Algeria has always been noted for the fertility of its soil. 25% of Algerians are employed in the agricultural sector.[38] A considerable amount of cotton was grown at the time of the United States’ Civil War, but the industry declined afterwards. In the early years of the twentieth century efforts to extend the cultivation of the plant were renewed. A small amount of cotton is also grown in the southern oases. Large quantities of a vegetable that resembles horsehair, an excellent fibre, are made from the leaves of the dwarf palm. The olive (both for its fruit and oil) and tobacco are cultivated with great success. More than 7,500,000 acres (30,000 km2) are devoted to the cultivation of cereal grains. The Tell is the grain-growing land. During the time of French rule its productivity was increased substantially by the sinking of artesian wells in districts which only required water to make them fertile. Of the crops raised, wheat, barley and oats are the principal cereals. A great variety of vegetables and fruits, especially citrus products, are exported. Algeria also exports figs, dates, esparto grass, and cork. It is the largest oat market in Africa. Algeria is known for Bertolli’s olive oil spread, although the spread has an Italian background.

Notre Dame d’Afrique


The El Jedid Mosque in Algiers The population of Algeria is 33,333,216 (July 2007 est.).[3] About 70% of Algerians live in the northern, coastal area; the minority who inhabit the Sahara are mainly concentrated in oases, although some 1.5 million remain nomadic or partly nomadic. Almost 30% of Algerians are under 15. Algeria has the fourth lowest fertility rate in the Greater Middle East after Cyprus, Tunisia, and Turkey. 97% of the population is classified ethnically as either Arab or Berber and religiously as Sunni Muslim. The few non-Sunni Muslims are mainly Ibadis, representing 1.3%, from the M’Zab valley. (See also Islam in Algeria.)

Demographics of Algeria, Data of FAO, year 2005; number of inhabitants in thousands.


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A mostly foreign Roman Catholic community of about 45,000 people exists, along with about 350,000 Protestant Christians, and some 500 Jewish living in Bejaia. The Jewish community of Algeria, which once constituted 2% of the total population, has substantially decreased due to emigration, mostly to France and Israel. Europeans account for less than 1% of the population, inhabiting almost exclusively the largest metropolitan areas. However, during the colonial period there was a large (15.2% in 1962) European population, consisting primarily of French people, in addition to Spaniards in the west of the country, Italians and Maltese in the east, and other Europeans in smaller numbers. Known as pieds-noirs, European colonists were concentrated on the coast and formed a majority of the population of cities like Bône, Oran, Sidi Bel Abbès, and Algiers. Almost all of this population left during or immediately after the country’s independence from France. Housing and medicine continue to be pressing problems in Algeria. Failing infrastructure and the continued influx of people from rural to urban areas has overtaxed both systems. According to the UNDP, Algeria has one of the world’s highest per housing unit occupancy rates for housing, and government officials have publicly stated that the country has an immediate shortfall of 1.5 million housing units. Women make up 70 percent of Algeria’s lawyers and 60 percent of its judges. Women dominate medicine. Increasingly, women are contributing more to household income than men. Sixty percent of university students are women, according to university researchers.[39] It is estimated that 95,700 refugees and asylum-seekers have sought refuge in Algeria. This includes roughly 90,000 from Morocco and 4,100 from former Palestine.[40]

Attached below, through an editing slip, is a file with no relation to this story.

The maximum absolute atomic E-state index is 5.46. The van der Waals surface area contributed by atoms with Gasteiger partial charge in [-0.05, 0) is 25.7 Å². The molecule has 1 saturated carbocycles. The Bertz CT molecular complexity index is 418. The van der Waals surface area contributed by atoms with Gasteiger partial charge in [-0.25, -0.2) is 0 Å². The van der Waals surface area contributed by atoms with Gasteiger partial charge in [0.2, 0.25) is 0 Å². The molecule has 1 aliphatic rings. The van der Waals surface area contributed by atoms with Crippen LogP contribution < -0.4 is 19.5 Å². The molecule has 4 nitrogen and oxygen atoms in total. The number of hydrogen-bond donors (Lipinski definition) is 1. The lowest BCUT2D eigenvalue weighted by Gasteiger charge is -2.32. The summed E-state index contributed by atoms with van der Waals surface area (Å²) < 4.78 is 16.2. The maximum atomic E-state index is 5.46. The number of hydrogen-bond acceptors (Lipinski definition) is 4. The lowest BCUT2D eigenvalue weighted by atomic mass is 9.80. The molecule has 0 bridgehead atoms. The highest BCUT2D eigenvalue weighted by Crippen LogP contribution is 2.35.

1993 that there were 13-14 million Berbers in Algeria, which would amount to nearly 60% (for a population estimated in this moment at 23 million);[43] he speaks about 7 million people in Kabylie, "8-9 million in the Aurès, in the east of the country" and 1 million in the south. The Aurès region has around 3 million or, if defined very broadly, up to 5 million inhabitants.[44] The Berber people, identified as speakers of a Berber language, are divided into several groups, Kabyle in the mountainous northcentral area, Chaoui in the eastern Atlas Mountains, Mozabites in the M’zab valley, and Tuareg in the far south, while the Arab Algerians make up the rest of the country.


Trilingual welcome sign in the Isser Municipality (Boumerdès), written in Arabic, Amazigh (Tifinagh), and French, typical of Berber cities. Most of Algeria uses only Arabic and French signs. Arabic is spoken as a native language by 72% percent of the population; of these, over 83% speak Algerian Arabic and around 11% Hassaniya.[45] Algerian Arabic is understood or spoken as a second language by many nonnative speakers. However, in the media and on official occasions the spoken language is Standard Arabic. The Berbers (or Imazighen) speak one of the various dialects of Tamazight and add up to around 27,4 % of the population.[45] Arabic remains Algeria’s only official language,